I was first introduced to the term “blog” about two years ago. A colleague of mine was taking a course on new technologies in the field of education, and I asked him what had impressed him the most up to that point in time. We told me he was impressed with the power of the “blog”.
“Blog?”, I replied, “What the hell is a blog?”
“It’s short for web-log”, he replied, “think of it as an electronic, personal diary. Or a medium through which you can provide your own commentary.”
Confession number 1: I was disappointed with the answer. I had hoped that this would be a medium through which educators, and only educators, could transmit information to students from all walks of life. Instead, I thought to myself, “Great, all we need is another forum through which any blow-hard know it all can express his opinion and beliefs with the rest of the world. If Tom Cruise didn’t have Oprah and the Today show to show off how little he really knows about mental illness, he would certainly have a blog! Aren’t we already over-exposed to experts and people who think they know it all, but are really just nuisances ot those of us who really. Do know it all? Who would read this stuff?
Confession number 2: I felt tickled-pink when I was asked by the Douglas communication folk to try my hand at blogging. someone thinks that my voice is worth listening to. So I went home and, over supper, told my 18-year-old son that I would soon join that “select” group defined as bloggers. His non-chalant (and yet perceptive) reply, put me in my place:
“Cool, Dad, but why you?”
Confession number 3: I can think of at least 50 of my colleagues at the Douglas or at McGill who are far more brilliant, perceptive, inspiring, photogenic (hey, that picture above is not the real me: I was intimidated to try to look “happy”, which explains the goofy, coat-hanger smile). So, why me, indeed?
Confession number 4: One of my passions in life is getting people enthused about the things that I am enthusiastic about. Call it hubris, call it egocentric, call it what you will, but there is nothing more pleasing to me then when I see that sparkle in a student’s eyes during a lecture. That sign that they are thinking and analyzing, pursuing the implications, and realizing the potential uses and benefits of the knowledge. Sometimes that sparkle is followed by a smile (not a coat-hanger smile, but a smile of pure joy that comes through understanding), and sometimes it is even accompanired by by an “oooohhh….” or an “aha!”. Whatever form it comes in, it makes me feel worthwhile and whole.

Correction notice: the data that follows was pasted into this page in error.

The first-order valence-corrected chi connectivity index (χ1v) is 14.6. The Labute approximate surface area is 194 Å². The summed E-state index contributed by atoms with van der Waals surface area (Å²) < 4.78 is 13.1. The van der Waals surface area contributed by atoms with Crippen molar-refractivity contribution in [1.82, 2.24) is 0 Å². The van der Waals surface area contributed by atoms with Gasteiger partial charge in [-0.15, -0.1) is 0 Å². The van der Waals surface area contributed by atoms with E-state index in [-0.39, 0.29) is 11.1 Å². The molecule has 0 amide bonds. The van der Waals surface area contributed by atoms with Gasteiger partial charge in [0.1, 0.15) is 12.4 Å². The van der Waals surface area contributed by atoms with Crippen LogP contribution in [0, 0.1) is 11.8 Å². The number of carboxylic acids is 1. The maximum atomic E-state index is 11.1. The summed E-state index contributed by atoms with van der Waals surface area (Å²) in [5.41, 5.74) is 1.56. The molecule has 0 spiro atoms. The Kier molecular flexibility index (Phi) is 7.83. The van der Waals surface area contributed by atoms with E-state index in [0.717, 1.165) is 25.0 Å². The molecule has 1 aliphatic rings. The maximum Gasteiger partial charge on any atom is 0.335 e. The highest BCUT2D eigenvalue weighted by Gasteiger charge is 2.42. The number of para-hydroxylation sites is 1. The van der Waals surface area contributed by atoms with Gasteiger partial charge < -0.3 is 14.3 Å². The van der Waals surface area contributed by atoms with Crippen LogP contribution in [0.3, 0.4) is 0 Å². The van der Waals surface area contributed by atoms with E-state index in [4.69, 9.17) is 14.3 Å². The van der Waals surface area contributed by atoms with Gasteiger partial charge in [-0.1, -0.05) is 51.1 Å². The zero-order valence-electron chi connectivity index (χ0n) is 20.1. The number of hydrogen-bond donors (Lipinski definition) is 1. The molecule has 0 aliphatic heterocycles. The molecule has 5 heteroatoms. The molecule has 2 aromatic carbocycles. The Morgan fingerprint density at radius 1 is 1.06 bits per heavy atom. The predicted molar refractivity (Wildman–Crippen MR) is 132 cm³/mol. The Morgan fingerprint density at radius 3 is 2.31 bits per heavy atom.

So, why a blog? I know that I won’t be able to see any real sparkles or smiles, hear any oooh and ahhs, from your side of the world-wide-web, blogging is not the same as lecturing. But sparkles and smiles are really just one form of communication; questions and commentary, discussion and dialog are possible through the blog. And if I receive feedback in this format, well then, in my mind’s eye, that constitutes a “virtual” smile.
Confession number 5: I hope everyone agrees with every word that appears on this site, and I hope that everyone disagrees with every word that appears on ths site. Now, how’s that for consistency? For me, dialog and discussion occur when there is an honest exhange of ideas and opinion. So, as much as I hope and think that I am right, I am not so pompopus as to think that there are other ways (equally valid and useful) of examining a question. Greater minds then mine have pursued the question of the influence of heredity vs. environment on normal and not-so normal mental development. There have been, and still are, some pretty sharp intellects out there who argue that we don’t need to look at the brain in order to understand mental illness. Some of these folks have even claimed there is no such thing as mental illness. Many brilliant and perceptive people have endorsed the idea that biology is destiny. I happen not to be one of them, but I think it would not be in my best interest to ignore the possibility.
So, what I hope to do in this blog is to intiate discussion and debate. I don’t want to pontificate; but I know that I probably will. so, be forewarned! But, whether we agree or disagree, the point is that we have a mechanism that can encourage us think about issues in ways that we may not have done in the past.
And maybe, after all, that’s really what a blog is…
Posted in Uncategorized.Posted on 12 Oct 2007